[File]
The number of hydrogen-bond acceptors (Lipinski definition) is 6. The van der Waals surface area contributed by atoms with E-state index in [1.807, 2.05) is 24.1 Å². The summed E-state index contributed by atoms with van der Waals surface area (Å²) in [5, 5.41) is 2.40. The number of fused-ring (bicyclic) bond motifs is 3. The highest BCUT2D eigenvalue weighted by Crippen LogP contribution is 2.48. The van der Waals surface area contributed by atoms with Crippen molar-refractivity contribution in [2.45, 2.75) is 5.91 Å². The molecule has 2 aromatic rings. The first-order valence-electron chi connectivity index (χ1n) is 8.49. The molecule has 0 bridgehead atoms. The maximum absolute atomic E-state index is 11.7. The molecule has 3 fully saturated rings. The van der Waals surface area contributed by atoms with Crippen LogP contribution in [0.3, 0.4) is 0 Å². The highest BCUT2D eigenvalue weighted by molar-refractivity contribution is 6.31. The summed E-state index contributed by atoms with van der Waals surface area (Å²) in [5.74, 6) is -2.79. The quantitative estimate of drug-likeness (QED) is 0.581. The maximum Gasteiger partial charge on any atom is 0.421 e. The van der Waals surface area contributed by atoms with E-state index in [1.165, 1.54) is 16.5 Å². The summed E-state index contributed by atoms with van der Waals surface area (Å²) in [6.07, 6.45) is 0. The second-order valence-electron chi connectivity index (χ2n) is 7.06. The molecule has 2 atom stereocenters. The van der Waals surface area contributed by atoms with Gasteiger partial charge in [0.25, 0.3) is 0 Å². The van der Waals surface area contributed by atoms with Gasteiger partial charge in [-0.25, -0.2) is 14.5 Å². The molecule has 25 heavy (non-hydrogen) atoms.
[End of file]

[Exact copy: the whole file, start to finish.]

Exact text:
The number of hydrogen-bond acceptors (Lipinski definition) is 6. The van der Waals surface area contributed by atoms with E-state index in [1.807, 2.05) is 24.1 Å². The summed E-state index contributed by atoms with van der Waals surface area (Å²) in [5, 5.41) is 2.40. The number of fused-ring (bicyclic) bond motifs is 3. The highest BCUT2D eigenvalue weighted by Crippen LogP contribution is 2.48. The van der Waals surface area contributed by atoms with Crippen molar-refractivity contribution in [2.45, 2.75) is 5.91 Å². The molecule has 2 aromatic rings. The first-order valence-electron chi connectivity index (χ1n) is 8.49. The molecule has 0 bridgehead atoms. The maximum absolute atomic E-state index is 11.7. The molecule has 3 fully saturated rings. The van der Waals surface area contributed by atoms with Crippen LogP contribution in [0.3, 0.4) is 0 Å². The highest BCUT2D eigenvalue weighted by molar-refractivity contribution is 6.31. The summed E-state index contributed by atoms with van der Waals surface area (Å²) in [5.74, 6) is -2.79. The quantitative estimate of drug-likeness (QED) is 0.581. The maximum Gasteiger partial charge on any atom is 0.421 e. The van der Waals surface area contributed by atoms with E-state index in [1.165, 1.54) is 16.5 Å². The summed E-state index contributed by atoms with van der Waals surface area (Å²) in [6.07, 6.45) is 0. The second-order valence-electron chi connectivity index (χ2n) is 7.06. The molecule has 2 atom stereocenters. The van der Waals surface area contributed by atoms with Gasteiger partial charge in [0.25, 0.3) is 0 Å². The van der Waals surface area contributed by atoms with Gasteiger partial charge in [-0.25, -0.2) is 14.5 Å². The molecule has 25 heavy (non-hydrogen) atoms.